Overall I think the feel around Windows 7 is very positive in the technical community and I think with that Microsoft is going to be very successful with this new release. Vista got such a bad name so early that it was impossible to recover from and as much as people despised Vista, their XP environments are starting to get a bit long in the tooth.

Besides – if you are a Mac OS X user, Windows 7 is much more interesting than Apple’s latest offering. Their latest marketing material reads like a bunch of “mediocre and proud of it” statements.

Windows Image Acquisition via Silverlight

Yesterday I wrote a blog post about the possibilities & problems around hardware integration from Silverlight using the sockets capabilities. This evening whilst I was watching some television I started playing with this idea.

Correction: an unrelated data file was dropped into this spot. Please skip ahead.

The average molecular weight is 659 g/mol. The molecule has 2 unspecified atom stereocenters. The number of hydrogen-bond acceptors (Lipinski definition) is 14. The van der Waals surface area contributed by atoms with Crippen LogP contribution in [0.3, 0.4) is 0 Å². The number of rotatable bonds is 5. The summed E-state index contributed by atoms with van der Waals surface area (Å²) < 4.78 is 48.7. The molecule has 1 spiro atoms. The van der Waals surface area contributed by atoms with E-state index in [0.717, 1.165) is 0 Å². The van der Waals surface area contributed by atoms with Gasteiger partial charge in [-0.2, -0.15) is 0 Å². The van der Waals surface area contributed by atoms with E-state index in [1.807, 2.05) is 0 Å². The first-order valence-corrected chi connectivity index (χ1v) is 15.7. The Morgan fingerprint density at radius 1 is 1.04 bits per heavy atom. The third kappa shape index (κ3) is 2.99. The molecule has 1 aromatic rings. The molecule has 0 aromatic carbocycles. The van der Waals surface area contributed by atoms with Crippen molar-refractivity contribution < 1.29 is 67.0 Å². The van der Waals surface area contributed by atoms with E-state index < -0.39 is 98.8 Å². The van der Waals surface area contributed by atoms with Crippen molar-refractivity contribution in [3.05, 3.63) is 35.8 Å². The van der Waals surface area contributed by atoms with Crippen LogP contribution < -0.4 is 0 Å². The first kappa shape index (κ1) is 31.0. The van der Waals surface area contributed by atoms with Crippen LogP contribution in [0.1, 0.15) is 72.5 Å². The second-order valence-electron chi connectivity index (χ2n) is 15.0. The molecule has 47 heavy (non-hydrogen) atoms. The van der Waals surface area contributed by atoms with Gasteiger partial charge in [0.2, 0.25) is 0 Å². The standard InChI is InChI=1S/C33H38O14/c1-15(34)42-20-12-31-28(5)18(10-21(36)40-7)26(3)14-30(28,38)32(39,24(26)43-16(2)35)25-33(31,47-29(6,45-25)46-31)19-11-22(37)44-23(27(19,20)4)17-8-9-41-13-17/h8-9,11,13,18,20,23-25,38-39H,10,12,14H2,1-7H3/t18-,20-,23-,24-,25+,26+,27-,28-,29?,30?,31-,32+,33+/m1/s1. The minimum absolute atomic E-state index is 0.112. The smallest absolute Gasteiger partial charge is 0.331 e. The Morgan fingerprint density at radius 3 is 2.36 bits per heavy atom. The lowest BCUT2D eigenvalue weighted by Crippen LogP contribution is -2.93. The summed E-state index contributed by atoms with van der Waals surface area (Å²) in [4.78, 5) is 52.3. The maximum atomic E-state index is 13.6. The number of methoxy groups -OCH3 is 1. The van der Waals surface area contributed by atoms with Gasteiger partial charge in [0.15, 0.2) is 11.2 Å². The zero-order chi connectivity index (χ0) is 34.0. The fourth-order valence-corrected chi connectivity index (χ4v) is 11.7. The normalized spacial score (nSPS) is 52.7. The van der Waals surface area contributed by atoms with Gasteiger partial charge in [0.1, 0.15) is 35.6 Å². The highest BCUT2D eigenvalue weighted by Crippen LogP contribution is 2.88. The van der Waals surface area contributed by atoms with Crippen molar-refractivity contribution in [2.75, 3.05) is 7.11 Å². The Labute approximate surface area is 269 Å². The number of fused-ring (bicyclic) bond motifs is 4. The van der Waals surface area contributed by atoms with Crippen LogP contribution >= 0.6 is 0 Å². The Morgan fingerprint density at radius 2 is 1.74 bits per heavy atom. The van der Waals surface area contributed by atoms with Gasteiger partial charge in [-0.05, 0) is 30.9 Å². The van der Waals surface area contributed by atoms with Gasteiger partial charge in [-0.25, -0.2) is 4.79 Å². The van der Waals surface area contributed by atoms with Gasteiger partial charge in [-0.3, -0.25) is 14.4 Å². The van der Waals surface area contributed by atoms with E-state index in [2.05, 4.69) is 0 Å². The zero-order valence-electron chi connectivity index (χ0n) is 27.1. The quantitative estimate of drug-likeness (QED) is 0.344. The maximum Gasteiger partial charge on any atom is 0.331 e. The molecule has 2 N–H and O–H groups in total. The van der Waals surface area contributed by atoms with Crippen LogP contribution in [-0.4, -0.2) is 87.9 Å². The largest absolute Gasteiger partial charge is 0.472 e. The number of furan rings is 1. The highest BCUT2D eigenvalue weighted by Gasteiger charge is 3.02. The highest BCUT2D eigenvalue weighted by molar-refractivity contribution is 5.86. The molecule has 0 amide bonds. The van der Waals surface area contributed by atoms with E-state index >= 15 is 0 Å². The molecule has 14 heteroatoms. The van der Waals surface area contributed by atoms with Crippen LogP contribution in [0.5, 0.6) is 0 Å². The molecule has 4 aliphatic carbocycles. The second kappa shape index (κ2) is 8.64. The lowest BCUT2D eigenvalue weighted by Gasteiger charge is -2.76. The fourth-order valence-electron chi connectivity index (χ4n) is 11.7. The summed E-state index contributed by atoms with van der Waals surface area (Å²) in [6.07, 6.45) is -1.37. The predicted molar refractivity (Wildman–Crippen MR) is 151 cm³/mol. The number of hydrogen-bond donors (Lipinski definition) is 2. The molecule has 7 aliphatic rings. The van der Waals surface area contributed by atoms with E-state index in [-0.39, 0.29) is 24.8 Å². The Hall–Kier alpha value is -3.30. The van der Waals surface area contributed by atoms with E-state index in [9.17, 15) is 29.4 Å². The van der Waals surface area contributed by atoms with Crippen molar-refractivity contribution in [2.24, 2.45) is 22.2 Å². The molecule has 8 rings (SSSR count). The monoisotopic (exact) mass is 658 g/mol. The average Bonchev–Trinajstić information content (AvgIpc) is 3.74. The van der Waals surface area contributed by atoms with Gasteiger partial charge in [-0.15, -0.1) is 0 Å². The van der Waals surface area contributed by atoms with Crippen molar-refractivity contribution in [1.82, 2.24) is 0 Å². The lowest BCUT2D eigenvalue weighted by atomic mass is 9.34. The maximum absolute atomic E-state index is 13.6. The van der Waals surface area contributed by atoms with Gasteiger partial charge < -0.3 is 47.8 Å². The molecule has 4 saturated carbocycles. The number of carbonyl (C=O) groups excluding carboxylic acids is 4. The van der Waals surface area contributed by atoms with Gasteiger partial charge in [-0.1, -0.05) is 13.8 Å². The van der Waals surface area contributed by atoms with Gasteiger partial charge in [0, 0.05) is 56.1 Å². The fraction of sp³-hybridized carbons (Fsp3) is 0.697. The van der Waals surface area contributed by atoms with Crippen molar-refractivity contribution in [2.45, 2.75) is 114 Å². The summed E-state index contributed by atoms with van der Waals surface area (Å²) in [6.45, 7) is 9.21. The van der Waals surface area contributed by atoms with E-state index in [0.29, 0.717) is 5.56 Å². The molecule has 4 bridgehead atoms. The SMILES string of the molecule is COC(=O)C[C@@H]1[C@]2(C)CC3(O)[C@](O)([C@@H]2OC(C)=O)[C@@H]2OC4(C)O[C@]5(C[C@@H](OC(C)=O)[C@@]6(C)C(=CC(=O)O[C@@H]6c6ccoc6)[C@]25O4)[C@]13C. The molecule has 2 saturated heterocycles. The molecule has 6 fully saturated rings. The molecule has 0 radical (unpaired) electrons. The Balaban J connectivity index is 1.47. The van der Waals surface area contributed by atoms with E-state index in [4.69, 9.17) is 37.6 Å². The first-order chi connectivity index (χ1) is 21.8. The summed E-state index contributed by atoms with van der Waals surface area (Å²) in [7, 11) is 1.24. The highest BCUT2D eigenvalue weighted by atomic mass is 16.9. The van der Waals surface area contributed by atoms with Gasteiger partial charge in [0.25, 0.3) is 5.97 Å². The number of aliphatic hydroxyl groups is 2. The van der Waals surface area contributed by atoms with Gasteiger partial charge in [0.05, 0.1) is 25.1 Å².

In the end I created a simple HttpListener (in a console application) which listens on port 8888 which serves up the client access policy file. In a subsequent WebClient request from the Silverlight application a call the the Windows Image Acquisition (WIA) API is used to grab an image and transfer it into the Silverlight application.

You can download my demo code over at MSDN. The reason I’ve been playing with this stuff is that I’d like to deliver a web-based Point-of-Sale experience but there are some requirements for hardware integration at particular workstations.

With a little bit more work I think it might be possible to come up with a really elegant solution that works across multiple sites. So if you were building a Silverlight application and you wanted to support some image capture you could just launch a hyperlink to a ClickOnce application (from a trusted source) which would download a small footprint HTTP server which would provide the client-side integration.